Growing up in Ireland, I learned about New York City from movies like Coming to America (starring the brilliant Eddie Murphy), Wall Street, and Martin Scorsese’s mafia masterpiece Goodfellas…
It was a gritty city where danger and opportunity were intertwined. You could become a millionaire on Wall Street, then get mugged the next block over.
But this wasn’t Hollywood’s overactive imagination. Art was imitating real-life.
In the ‘70s, things were so bad in New York City, police unions handed out a pamphlet to tourists with the title “WELCOME TO FEAR CITY: A Survival Guide for Visitors to the City of New York”.
In 1981, Rolling Stone magazine called the center of Times Square the “sleaziest block in America.”
By 1990, the murder-rate in the Big Apple hit a record high of 2,245.
But when I finally visited for the first time in 1997, a wave of gentrification had washed away New York’s rough edges. Times Square was no longer the sleaziest block in America, it was a theme park for consumers. One giant shopping mall. If you wanted to buy a small apartment there, it would cost you upwards of half-a-million dollars.
From rags to riches, New York City was the American Dream.
But now, New York City is turning into Fear City again…
The city’s wealthiest citizens aren’t staying around to find out how much worse it might get…The number of shootings in New York City this year is already double the total tally of 2019.
They are fleeing in record numbers.
61% of residents leaving Manhattan earn over $100,000. The cost of this exodus to New York City’s economy will total $330 billion.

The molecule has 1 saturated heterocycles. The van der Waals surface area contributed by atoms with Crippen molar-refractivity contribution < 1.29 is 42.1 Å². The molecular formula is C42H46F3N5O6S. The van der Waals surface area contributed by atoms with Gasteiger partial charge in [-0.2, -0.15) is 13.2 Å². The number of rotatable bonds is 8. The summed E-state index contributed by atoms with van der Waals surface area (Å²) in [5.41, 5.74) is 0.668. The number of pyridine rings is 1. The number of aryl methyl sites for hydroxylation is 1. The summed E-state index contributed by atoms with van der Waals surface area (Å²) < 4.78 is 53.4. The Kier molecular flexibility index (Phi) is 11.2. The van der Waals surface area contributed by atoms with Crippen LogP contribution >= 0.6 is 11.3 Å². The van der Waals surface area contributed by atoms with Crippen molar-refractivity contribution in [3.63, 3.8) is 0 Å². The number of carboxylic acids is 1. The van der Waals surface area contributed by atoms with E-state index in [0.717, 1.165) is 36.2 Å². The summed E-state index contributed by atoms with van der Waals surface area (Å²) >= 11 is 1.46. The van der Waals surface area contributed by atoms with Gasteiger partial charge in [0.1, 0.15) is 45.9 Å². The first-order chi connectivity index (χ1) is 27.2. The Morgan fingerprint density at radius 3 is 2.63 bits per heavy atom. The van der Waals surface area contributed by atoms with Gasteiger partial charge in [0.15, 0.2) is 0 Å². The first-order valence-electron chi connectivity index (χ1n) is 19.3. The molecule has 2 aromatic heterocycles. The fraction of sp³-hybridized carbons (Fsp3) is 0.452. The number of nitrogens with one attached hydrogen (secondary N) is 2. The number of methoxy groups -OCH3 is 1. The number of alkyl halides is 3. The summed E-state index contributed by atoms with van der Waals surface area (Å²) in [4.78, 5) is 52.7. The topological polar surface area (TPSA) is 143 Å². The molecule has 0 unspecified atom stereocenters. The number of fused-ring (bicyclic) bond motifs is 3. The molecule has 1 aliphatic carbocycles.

In Manhattan’s Lower East Side, home prices have already plummeted a jaw dropping 56.5% in one year. That’s unprecedented.
It’s not just the rich, but the young, too. Anyone who can is leaving.
Governor Cuomo and Mayor de Blasio blame the pandemic. But COVID-19 was simply a catalyst. The final straw for residents who already had enough, tired of the overcrowding, high prices, and high taxes.
Now, I can’t help but remember another movie, John Carpenter’s dystopian sci-fi Escape from New York.
And New York City isn’t alone…
San Francisco… Boston… Chicago… Seattle…
It’s hard to imagine, but look at Detroit and Baltimore (both among America’s richest cities at one point in history) and you can see how bad things could get and how long the bad times could last.
While residents of New York and California are fleeing to Florida and Idaho, I recommend going even further, to countries like Mexico, Costa Rica, or even Portugal. But this isn’t a requiem for America’s once great cities. It’s a reminder that you should always have a “Plan B” because no matter where you live, things can go south much faster than you can ever imagine…
Not only are these countries further removed from the long and greedy arm of the U.S. government, living there can be more affordable too…and that means you can slash your living costs without sacrificing on living standards.
For example, the median rent for a one-bedroom apartment in Miami, Florida is $1,750 per month.
While that might be dirt cheap to someone moving from San Francisco, you can rent an apartment by the beach in Mexico for even less, where the weather is better, the living costs are lower and the lifestyle is more laidback…
Sure, you won’t get key lime pie, but you get delicious, authentic tacos for pennies on the dollar.
Buy and your costs could fall even further. Record-low interest rates mean it’s never been cheaper to buy real estate overseas, even for foreigners. I’m buying a condo in Portugal right now with no money down and an interest rate of 1.1%.
Buying lets you diversify a portion of your wealth outside of the U.S. too, giving you more protection from economic catastrophe or a government tax grab in America.
Just like the t-shirts, I love NY and I hope it rebounds quickly. Having a Plan B doesn’t mean you are giving up. It’s common-sense, just in case…
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